I need not cite every work of Spielberg’s canon to illustrate how adept he’s always been at exploiting whatever zeitgeist was capturing American society at any given time. Close Encounters and E.T.: The Extra-Terrestrial, released just a few years later, both catered not only to the popular fascination with UFOs and the possibility of life elsewhere in the universe, but to ordinary Americans’ growing distrust with those in power as well. Following Vietnam, Watergate, the economic “stagflation” of the late ’70s, and other assorted debacles, there was a prevailing sense that those who held the reigns of the institutions of American society weren’t to be trusted; they were hopelessly corrupt, deliberately withholding the truth from the public, or they were simply incompetent, and everyone seemed to feel helpless as to what to do about it. The secretive, shadowy government officials and scientists in those two films were reflections of our own perceptions of faceless technocrats who seemed drunk with power.
Raiders of the Lost Ark, with which Spielberg kicked off the 1980s in collaboration with George Lucas, was particularly effective at playing to those sentiments, but this time redirected them in such a way as though to remind moviegoers that, no matter what our political leaders may be up to, Americans are usually the good guys. Yes, Spielberg and Lucas were already highly successful moviemakers reliving, perhaps indulgently, the Saturday matinee cinema of their youth, but it’s easy to see why their own subjective nostalgia played so well to a mass audience. A handsome, smart, masculine hero battling Nazis obsessed with tapping sinister occult powers was just the antidote Americans craved to cure them of their moral and ethical angst in the wake of the Vietnam war, the Nixon-era scandals of corruption, the revelations of the CIA’s abuses of power.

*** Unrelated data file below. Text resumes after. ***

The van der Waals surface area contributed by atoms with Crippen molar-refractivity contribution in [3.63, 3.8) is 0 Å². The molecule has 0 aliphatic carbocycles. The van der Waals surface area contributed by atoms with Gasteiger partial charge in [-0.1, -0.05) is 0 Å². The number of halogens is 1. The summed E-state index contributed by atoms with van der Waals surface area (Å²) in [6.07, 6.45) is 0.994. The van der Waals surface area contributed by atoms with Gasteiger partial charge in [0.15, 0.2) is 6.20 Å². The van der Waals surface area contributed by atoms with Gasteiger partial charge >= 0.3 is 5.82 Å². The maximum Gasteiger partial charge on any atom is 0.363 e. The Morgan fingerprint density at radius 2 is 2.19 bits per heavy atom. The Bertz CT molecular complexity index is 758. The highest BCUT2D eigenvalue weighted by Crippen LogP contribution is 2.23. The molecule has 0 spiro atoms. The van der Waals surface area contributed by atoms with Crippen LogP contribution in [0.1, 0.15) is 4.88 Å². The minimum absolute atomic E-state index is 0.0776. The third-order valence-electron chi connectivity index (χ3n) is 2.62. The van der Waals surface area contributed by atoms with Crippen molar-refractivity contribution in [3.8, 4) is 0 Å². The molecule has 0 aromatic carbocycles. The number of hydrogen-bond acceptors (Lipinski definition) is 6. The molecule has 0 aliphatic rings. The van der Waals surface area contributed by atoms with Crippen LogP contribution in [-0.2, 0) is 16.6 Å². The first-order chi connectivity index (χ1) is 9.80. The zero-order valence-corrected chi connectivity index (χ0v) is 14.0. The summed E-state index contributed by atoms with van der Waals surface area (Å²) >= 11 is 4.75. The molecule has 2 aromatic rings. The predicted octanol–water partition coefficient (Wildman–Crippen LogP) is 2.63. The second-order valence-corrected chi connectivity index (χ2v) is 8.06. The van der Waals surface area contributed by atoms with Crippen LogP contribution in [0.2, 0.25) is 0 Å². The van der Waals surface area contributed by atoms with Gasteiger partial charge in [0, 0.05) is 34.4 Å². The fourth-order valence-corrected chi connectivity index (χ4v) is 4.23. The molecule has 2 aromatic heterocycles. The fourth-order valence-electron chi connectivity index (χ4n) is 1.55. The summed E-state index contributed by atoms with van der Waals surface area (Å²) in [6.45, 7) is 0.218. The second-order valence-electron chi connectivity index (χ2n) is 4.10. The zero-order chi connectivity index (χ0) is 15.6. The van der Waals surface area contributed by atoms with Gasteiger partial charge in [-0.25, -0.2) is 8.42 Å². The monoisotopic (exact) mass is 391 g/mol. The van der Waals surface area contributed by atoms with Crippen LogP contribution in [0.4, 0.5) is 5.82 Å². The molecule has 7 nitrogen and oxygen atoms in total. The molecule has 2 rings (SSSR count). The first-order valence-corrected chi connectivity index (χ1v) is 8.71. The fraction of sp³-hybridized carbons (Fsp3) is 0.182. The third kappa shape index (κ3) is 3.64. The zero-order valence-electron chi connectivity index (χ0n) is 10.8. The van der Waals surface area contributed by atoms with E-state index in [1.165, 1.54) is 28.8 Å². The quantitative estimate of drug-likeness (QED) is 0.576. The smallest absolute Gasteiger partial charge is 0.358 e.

Like Spielberg’s prior movies, Raiders took that apprehension and loathing and repackaged it into glorious, enthralling Hollywood entertainment–everything worked out for our heroes in the end. The man-eating shark got blown up, Richard Dreyfuss got to take a life-changing journey beyond the stars, Indiana Jones beat the Nazis, and E.T. got to go home.